Commentary

Army’s Willingness to Sit Down with FPNCC Members Shows China’s Growing Clout

By Lawi Weng 18 December 2018

China has stepped up its role in the peace process in Myanmar, especially as it relates to conflicts along the China-Myanmar border in northern Shan State. Beijing understands that stability and peace on the border will benefit both countries.

In particular, China is playing an important role as peace broker between the Myanmar Army and members of the Federal Political Negotiation and Consultative Committee (FPNCC). Sun Guoxiang, special envoy for Asian affairs at China’s Foreign Ministry, is Beijing’s go-between tasked with convincing the Myanmar Army (or Tatmadaw) to sit down with the FPNCC in peace negotiations.

On several occasions Sun has traveled to Naypyitaw to meet with military leaders, then traveled to the border to relay their messages to FPNCC members. Previously, Sun had found it difficult to convince the Myanmar Army to enter peace negotiations with the FPNCC. Until recently, the Tatmadaw refused to accept the participation of the Arakan Army (AA), Ta’ang National Liberation Army (TNLA) and Myanmar National Democratic Alliance Army (MNDAA) in peace negotiations.

Given the difficulty of convincing Myanmar military commander-in-chief Senior General Min Aung Hlaing, Sun sometimes resorted to telling FPNCC members at meetings how nicely dressed the senior general’s wife was dressed, and describing her traditional attire. The FPNCC leaders wanted to hear a message regarding peace negotiations, but instead had to listen to talk of Sen-Gen Min Aung Hlaing’s wife.

And while some FPNCC leaders may have found the discussion of Sen-Gen Min Aung Hlaing’s wife meaningless, they themselves had nothing to say to Sun. At that time, the FPNCC leaders believed that the peace mission from China was a failure.

According to statements issued last week, however, the Myanmar Peace Commission has accepted the participation of the AA, TNLA and MNDAA in peace negotiations. The FPNCC members and China both feel that some progress has been made in peace negotiations, with this change of heart by the Myanmar Army.

If China is able to broker a peace agreement between the Myanmar Army and the ethnic armed organizations (EAOs), it could bring the armed conflicts in northern Shan State and Arakan State to an end.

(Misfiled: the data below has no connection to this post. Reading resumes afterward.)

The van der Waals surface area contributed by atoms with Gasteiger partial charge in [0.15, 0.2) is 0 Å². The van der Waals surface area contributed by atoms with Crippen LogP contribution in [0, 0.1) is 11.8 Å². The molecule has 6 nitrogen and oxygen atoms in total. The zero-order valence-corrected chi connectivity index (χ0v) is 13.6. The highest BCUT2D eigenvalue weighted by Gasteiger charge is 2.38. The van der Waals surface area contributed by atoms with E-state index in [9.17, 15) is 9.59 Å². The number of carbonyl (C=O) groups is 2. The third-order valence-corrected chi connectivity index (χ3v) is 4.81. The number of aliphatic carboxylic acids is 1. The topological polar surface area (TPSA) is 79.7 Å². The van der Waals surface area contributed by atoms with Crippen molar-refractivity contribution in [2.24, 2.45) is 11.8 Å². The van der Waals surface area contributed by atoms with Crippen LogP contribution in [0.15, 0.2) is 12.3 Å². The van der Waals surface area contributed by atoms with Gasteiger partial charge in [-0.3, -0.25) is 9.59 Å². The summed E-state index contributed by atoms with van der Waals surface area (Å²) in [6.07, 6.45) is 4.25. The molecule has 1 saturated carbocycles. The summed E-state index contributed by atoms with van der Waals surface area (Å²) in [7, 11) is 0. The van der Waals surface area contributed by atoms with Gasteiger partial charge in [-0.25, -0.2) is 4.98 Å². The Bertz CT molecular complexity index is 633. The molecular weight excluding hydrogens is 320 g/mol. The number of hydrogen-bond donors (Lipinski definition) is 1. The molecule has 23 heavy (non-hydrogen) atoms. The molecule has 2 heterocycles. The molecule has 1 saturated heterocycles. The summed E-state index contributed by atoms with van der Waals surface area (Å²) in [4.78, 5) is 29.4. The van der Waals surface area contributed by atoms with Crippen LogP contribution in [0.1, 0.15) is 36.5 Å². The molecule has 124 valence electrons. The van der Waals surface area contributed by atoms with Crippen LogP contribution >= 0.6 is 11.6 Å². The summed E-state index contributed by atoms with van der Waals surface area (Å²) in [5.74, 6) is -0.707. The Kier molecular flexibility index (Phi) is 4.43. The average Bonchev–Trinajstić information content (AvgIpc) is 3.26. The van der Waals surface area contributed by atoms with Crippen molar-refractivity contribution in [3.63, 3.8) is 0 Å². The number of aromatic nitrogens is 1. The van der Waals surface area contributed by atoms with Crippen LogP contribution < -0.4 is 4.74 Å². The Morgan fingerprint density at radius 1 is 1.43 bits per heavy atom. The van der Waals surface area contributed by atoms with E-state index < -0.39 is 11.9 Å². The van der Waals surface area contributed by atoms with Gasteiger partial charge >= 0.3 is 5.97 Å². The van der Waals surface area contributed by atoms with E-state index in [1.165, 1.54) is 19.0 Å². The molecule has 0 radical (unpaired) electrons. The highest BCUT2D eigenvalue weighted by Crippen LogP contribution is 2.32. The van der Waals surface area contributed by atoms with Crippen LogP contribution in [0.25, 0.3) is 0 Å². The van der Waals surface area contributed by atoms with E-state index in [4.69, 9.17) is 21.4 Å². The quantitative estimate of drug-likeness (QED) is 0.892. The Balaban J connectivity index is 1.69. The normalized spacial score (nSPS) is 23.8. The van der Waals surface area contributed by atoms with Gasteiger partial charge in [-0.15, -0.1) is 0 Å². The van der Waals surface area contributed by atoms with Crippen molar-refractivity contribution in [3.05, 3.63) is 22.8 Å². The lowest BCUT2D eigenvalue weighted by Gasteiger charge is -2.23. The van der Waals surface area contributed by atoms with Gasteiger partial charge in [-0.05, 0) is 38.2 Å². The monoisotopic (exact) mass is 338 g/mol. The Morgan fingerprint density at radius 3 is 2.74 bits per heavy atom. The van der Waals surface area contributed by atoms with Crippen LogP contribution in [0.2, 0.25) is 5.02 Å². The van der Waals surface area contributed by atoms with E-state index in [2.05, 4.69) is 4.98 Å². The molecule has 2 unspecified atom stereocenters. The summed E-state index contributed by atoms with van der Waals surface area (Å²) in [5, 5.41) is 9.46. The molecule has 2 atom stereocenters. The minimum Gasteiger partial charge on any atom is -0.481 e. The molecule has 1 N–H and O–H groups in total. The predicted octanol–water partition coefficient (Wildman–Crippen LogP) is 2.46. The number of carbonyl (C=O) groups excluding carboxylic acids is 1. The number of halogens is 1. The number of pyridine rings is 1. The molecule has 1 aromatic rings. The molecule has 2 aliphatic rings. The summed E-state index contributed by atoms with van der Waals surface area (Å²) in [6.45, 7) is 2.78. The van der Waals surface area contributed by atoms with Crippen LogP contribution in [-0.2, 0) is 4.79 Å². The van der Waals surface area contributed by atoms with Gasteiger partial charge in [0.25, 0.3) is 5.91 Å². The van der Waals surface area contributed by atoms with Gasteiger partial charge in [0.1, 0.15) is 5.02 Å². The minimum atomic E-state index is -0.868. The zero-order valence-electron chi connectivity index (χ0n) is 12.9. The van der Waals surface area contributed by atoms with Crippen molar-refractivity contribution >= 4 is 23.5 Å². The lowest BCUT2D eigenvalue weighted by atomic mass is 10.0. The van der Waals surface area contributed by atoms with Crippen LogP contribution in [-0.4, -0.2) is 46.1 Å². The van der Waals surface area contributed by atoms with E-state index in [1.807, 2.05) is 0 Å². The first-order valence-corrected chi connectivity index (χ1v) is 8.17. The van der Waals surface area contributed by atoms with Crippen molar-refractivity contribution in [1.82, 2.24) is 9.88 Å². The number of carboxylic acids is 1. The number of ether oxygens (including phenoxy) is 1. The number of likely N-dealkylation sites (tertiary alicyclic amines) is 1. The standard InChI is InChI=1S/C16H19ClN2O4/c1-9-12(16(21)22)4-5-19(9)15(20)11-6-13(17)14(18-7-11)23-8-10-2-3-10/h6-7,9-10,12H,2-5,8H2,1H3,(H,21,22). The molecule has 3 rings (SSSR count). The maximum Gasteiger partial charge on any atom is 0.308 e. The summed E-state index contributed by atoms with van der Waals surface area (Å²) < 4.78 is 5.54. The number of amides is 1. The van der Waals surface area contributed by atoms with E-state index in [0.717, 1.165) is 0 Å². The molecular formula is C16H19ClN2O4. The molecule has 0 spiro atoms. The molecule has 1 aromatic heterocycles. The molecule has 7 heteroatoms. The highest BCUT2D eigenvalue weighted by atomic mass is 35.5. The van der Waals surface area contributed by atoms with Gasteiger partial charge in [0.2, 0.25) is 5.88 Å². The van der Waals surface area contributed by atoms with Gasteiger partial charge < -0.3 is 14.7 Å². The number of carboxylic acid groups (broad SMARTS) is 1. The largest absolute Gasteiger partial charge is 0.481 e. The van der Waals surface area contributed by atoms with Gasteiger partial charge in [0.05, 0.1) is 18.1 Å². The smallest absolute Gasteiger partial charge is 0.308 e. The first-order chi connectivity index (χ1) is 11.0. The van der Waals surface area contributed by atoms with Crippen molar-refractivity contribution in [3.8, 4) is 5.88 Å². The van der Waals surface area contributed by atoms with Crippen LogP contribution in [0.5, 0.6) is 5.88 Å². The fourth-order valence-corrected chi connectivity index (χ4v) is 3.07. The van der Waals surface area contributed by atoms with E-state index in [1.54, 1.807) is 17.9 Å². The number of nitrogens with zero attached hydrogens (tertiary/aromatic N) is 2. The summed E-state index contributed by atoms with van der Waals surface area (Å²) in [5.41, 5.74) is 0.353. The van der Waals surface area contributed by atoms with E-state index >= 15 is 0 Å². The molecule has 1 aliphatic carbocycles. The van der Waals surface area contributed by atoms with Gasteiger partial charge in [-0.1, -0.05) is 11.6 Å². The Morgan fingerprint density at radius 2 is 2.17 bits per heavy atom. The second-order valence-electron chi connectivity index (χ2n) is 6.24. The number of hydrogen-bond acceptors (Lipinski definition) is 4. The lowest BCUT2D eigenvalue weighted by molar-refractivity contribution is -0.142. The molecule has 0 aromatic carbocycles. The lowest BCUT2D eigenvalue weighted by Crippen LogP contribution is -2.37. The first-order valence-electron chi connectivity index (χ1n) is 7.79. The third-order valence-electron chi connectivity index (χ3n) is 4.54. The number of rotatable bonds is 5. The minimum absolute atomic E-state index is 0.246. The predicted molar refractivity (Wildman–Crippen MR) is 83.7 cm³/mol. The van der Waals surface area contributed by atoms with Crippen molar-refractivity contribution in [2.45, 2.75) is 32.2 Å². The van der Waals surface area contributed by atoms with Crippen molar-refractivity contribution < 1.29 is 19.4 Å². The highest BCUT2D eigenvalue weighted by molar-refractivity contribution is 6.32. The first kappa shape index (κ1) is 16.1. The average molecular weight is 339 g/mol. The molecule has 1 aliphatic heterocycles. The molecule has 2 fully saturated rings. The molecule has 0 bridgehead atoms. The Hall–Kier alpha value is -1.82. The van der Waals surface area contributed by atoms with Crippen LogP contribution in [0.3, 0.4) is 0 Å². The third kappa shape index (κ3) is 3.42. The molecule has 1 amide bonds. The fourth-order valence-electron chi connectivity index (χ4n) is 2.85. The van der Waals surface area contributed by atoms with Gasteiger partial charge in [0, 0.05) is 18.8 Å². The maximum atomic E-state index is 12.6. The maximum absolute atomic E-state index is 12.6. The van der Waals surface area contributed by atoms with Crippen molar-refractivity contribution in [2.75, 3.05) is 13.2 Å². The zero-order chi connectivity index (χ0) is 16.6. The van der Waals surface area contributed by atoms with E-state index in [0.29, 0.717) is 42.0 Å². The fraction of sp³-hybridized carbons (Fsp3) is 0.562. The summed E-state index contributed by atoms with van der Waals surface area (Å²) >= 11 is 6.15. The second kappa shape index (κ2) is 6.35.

The Chinese Embassy in Yangon even issued a statement last week welcoming both the MPC’s statement and a joint statement from the AA, TNLA and MNDAA agreeing to work toward further peace negotiations.

China places an emphasis on peace negotiations and would continue to provide the necessary support for the process, the embassy statement said.

China put a lot of pressure on the Myanmar Army to accept the participation of the three groups, according to some FPNCC leaders. Myanmar and China have agreed to build a railway from Muse in northern Shan to Mandalay. According to the FNPCC members, China is using such projects as economic leverage over Myanmar’s military leadership.

The railway project between the two countries forms part of a proposed economic corridor that is itself part of Beijing’s huge regional infrastructure development strategy known as the Belt and Road Initiative, Chinese Ambassador Hong Liang said at the October signing of a memorandum of understanding to build the project.

During his speech, the ambassador made a point of saying that the project will support economic development, peace and stability in northern Shan State.

China the priority for Myanmar military

The Myanmar government and military’s view of China has not always been so rosy. The previous government of former President U Thein Sein courted favor from Western countries to support the peace process and economic development. At that time, China was a lesser priority for Naypyitaw.

But as Western countries have put increasing pressure and sanctions on the Myanmar Army and government over the crisis in Rakhine State and rights abuses against the Rohingya, Naypyitaw has increasingly turned to China. Given the large portion of Myanmar’s economy that is controlled by the Tatmadaw, and China’s increasing role in development projects, Beijing will find many ways to pressure the Myanmar Army to build peace.

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